Putting Tips from the Pros

Keep your putting stroke, find the right putter.

Keep Your Putting Stroke, Fit Your Putter to It More times than not, improving your putting involves finding a club to correct your groove—not changing your stroke. In essence, you treat the symptoms rather than the cause. Thanks to its Science and Motion PuttLab system, Club Champion in Bala Cynwyd, Pa., has the expertise and technology to dissect your putts and set you—and your putting blade—straight. “When we slice a drive 20 yards, it’s easy to spot as a poor shot. When we miss a putt by an inch, it’s still a miss, but we tend to not think we hit it as poorly,” says master fitter Jim Yenser. “Most people take a putter fitting for granted, when, in fact, 40 percent of your strokes are putts.”
So what does this technological feedback do for a player’s putting game? “A true fitting will give a golfer recommendations for what style of putter they should be playing—weight, grip, length, loft, lie angle and more,” says Yenser. “It’ll show you the path of your putting stroke, your consistency, if you launch the ball at the proper loft, or if you’re popping up the ball at impact.” One Presidential Blvd., Bala Cynwyd, Pa., (215) 921-2054, www.clubchampiongolf.com.

Area Golf Pros Offer Tips for Better Putting

“Many students struggle with speed, focusing too much on direction. A drill I do is to practice putting at different lengths over 20 feet to the edge of the green, instead of the hole. Try to get the ball to just stop on the fringe. By taking the hole away, you’re able to focus on how different-length strokes produce different distances, without worrying
about their direction.” —Chris Wilkinson, Llanerch Country Club

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“Add a mental count to your putting stroke. This starts when you’re done reading the putt and beginning your setup. Once you’re over the ball, ‘one’ starts the putter back, ‘two’ changes direction, and ‘three’ is impact. Once you find a rhythm, it makes short putts almost automatic.” —Justin Meyers, Applecross Country Club

“I recommend using a teaching aid called the Putting Stick by TPK. It makes us aware of our putting path and putter face. The goal is for the ball to travel down the entire putting stick without falling off. The stick is around four feet long. If your path is not very good, the ball will fall off quickly.” —Chuck Rininger, Lookaway Golf Club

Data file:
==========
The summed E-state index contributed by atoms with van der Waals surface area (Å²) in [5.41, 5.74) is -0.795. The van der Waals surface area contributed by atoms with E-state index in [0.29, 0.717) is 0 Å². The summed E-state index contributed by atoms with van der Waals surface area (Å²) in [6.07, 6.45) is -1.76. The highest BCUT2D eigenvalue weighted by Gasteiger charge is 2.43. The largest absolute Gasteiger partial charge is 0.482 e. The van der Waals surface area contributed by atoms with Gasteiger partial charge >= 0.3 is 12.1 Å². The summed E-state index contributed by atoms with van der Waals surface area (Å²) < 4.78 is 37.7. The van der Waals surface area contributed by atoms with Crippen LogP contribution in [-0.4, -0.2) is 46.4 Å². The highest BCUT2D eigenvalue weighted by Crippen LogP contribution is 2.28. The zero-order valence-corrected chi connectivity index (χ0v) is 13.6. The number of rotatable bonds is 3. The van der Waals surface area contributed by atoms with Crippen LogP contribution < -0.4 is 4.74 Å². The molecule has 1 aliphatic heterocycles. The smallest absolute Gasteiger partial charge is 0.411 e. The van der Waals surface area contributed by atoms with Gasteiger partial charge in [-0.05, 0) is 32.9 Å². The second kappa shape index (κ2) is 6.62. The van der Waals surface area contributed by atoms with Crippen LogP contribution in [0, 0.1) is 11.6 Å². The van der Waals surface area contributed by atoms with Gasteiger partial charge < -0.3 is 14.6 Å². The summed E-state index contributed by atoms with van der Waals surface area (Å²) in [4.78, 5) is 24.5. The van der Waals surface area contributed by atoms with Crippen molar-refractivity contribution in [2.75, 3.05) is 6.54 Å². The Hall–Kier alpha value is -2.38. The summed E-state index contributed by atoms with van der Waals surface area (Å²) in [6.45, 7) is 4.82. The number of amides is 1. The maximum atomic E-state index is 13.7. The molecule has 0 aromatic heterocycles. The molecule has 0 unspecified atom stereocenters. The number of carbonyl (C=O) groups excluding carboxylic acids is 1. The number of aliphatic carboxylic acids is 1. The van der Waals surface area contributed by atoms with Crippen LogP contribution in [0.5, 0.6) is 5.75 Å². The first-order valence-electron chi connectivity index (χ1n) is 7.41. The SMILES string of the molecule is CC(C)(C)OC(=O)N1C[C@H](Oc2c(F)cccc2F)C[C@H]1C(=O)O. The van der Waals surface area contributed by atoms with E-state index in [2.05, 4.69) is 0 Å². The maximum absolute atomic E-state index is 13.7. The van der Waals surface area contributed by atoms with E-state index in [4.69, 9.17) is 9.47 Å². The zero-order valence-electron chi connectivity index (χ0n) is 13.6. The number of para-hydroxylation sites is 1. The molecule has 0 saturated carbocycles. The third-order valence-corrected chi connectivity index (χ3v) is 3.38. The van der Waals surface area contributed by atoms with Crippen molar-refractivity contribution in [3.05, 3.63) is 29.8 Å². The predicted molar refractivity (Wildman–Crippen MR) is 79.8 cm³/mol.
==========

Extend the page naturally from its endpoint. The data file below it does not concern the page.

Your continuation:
“Develop a routine and practice it, just like you play. Then free your mind during the round. Practicing putting is not as fun as hitting drivers on the range, but it’s far more important. Mathematically, if you shoot par 72, hit 18 greens and two-putt them all, that’s 50 percent of your strokes being putts. Is everyone spending 50 percent of their practice time putting? They should be.” —Frank LaVacca III, Hartefeld National

“I always say, ‘It’s a putting stroke, not a putting hit.’ I like to look at the hole and the intended line while creating my practice feels. This lets my eyes transfer what I’m seeing in distance and direction into the ‘feel’ of my putting stroke. Once I feel comfortable with what I’m seeing and feeling, I set up for my putt and, without hesitation, stroke.” —Jeff Haas, French Creek Golf Club

“Never let your eyes leave the ball, and keep your head still until the ball has left the putter face. It’s amazing how much more solidly a putt can be struck just by focusing on these two things. A helpful drill is to use your shadow on a sunny day. See if your head is moving during the stroke, or you can have someone hold your head while you make your strokes. Solidly struck putts will turn into putts rolling out further.” —Clint Deibert, The Ridge at Back Brook

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“One of my favorite tips for putting is what I call ‘stick the landing.’ In sports like figure skating and long-jump skiing, you need to land solidly. This is important in the putting stroke. Take a full swing to finish on balance, and hold your follow-through. Holding the follow-through helps promote a stroke that accelerates through to the finish—and it will also prevent the body from moving excessively, keeping the putter face more square.” —Jeff Kiddie, Aronimink Golf Club

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